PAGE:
Your Legal Rights at Work

Can You Leave A Personal Injury Claim In Your Will?

by Lewis Hamilton

You may have a pending personal injury claim and be worried that you'll be injured in a high-risk activity. Like anything else that you own, it is possible to make provisions for your personal injury claim in your will. Here's how it works.

What Is a Personal Injury Claim When It Comes to Wills?

A personal injury claim when it comes to your will is a right to collect money. Depending on how far your claim has gotten, this might be the right to collect a certain amount of money or the right to collect what you can win.

Even though a personal injury claim is based on an actual injury, you can still think of it kind of like a lottery ticket for a future drawing. You can give someone that lottery ticket and tell them they can have whatever it wins. This might be nothing, the jackpot, or something in between.

What If You Owe a Medical Debt?

If you have a personal injury claim, there's a good chance that you still have medical bills that you never paid. Part of that personal injury claim is supposed to pay off those medical bills. You can't choose to not pay those bills no matter what happens.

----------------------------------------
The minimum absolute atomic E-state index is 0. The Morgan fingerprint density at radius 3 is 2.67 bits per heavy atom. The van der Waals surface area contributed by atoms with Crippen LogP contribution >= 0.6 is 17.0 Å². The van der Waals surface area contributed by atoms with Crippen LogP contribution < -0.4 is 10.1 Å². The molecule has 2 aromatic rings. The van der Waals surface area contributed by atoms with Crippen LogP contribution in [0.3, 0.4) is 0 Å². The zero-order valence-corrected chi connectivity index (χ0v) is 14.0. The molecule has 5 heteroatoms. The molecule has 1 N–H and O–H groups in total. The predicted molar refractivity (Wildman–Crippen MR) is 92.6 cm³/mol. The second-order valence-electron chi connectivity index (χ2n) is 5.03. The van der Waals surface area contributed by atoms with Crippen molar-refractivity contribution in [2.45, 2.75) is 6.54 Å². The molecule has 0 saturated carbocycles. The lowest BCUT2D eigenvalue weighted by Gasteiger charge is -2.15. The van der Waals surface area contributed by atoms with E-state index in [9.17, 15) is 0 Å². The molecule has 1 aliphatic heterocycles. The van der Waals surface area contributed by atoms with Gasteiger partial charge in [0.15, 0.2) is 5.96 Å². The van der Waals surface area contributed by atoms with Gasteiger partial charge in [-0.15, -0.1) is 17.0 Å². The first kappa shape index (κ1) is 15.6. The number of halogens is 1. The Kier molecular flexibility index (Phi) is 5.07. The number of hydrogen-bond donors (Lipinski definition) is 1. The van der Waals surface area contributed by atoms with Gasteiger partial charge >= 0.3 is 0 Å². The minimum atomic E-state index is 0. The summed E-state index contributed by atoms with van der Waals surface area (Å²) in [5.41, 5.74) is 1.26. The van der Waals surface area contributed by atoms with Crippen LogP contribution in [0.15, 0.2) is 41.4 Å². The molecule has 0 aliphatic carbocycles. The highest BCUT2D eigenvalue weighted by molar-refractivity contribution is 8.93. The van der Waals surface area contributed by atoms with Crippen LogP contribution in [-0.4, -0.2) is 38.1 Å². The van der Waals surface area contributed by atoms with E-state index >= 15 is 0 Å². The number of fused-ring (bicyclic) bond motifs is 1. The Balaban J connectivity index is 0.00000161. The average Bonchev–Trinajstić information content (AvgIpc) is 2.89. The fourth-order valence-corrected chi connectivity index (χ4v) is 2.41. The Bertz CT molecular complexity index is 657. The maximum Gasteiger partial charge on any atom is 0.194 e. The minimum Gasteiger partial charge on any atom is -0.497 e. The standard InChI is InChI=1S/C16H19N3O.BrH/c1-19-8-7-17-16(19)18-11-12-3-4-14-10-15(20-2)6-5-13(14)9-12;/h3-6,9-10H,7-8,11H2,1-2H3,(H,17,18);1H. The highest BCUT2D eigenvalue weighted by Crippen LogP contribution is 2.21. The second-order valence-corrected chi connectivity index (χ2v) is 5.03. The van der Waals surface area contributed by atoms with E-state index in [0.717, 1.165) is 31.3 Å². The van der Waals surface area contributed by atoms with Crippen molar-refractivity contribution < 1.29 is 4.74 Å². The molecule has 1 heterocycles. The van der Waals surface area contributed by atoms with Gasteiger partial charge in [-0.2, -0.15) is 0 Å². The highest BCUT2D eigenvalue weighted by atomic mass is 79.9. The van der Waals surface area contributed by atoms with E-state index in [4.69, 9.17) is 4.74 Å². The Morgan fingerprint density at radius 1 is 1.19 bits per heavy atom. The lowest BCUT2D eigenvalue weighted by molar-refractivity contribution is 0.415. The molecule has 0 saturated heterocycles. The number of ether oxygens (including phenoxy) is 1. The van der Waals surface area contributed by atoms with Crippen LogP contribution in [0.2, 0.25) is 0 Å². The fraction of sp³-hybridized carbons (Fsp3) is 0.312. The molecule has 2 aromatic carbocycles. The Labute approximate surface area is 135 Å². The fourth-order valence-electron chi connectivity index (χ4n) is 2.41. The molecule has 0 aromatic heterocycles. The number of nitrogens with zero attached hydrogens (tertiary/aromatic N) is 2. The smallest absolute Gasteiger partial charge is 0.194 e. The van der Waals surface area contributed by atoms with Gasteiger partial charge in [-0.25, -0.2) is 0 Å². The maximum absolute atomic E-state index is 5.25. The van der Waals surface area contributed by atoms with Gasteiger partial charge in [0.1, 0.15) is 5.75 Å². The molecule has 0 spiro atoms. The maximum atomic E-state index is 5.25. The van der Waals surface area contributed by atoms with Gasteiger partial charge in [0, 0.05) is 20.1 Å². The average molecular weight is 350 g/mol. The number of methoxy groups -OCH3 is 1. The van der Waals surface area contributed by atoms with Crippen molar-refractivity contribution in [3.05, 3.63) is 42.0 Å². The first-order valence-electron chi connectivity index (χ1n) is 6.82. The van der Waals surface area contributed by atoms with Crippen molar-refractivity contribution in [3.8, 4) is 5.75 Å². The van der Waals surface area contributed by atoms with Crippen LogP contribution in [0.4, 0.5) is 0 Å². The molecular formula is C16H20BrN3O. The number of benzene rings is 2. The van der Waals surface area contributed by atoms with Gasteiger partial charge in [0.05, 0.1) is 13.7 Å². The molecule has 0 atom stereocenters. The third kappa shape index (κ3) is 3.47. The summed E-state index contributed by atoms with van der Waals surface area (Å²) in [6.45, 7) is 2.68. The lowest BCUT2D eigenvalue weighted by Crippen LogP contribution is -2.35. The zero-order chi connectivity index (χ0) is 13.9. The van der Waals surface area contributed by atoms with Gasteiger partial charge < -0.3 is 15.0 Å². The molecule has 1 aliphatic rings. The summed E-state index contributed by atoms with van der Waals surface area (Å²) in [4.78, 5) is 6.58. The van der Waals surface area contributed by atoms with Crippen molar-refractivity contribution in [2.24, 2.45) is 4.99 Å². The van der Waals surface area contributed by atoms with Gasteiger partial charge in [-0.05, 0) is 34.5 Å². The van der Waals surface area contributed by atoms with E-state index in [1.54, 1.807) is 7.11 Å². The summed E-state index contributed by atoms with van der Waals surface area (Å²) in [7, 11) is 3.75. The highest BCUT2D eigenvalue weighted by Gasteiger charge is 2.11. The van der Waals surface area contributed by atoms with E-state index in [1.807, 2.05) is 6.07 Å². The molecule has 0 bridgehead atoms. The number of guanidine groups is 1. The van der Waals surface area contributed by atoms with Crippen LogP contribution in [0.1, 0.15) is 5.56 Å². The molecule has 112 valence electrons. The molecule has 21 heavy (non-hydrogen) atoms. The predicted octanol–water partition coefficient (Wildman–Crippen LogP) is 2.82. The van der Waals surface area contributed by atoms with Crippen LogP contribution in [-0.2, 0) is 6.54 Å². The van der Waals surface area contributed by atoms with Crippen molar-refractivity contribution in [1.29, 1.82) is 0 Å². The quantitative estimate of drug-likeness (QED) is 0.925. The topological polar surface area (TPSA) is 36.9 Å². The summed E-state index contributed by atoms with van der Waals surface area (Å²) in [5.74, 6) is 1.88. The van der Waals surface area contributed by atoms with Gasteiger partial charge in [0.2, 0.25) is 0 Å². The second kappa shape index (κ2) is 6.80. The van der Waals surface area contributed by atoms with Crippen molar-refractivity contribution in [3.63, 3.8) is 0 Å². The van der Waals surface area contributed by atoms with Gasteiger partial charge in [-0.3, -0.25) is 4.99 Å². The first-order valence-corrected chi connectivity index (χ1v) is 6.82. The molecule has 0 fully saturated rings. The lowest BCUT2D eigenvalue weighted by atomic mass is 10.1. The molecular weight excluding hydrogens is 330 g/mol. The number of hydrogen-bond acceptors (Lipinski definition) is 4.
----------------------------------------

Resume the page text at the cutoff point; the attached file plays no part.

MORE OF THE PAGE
When someone who passes away owes money, their creditors have a right to get paid back from their estate. The creditors get paid before anyone in the will. It works the same for medical debts. So if you leave someone the proceeds of your personal injury claim, they get what's left after your medical bills are paid.

How Can a Personal Injury Claim Continue If You're Gone?

If you never took your personal injury claim to trial or got a settlement, you might wonder how it can continue if you're no longer there to sue. Your estate has the right to continue the lawsuit. Any money won from the suit would be paid into your estate. Your estate then pays your creditors first before paying your heirs.

There are two people who might continue your lawsuit. One is the overall executor of your estate. The other is if you designated a specific person in your will to pursue your personal injury claim. That person would then work with your personal injury attorney the same as in any other personal injury case. The only thing your will changes is what happens to the money won at the end of the case.

To learn more about how personal injury claims affect your will, talk to a local will and trust attorney today.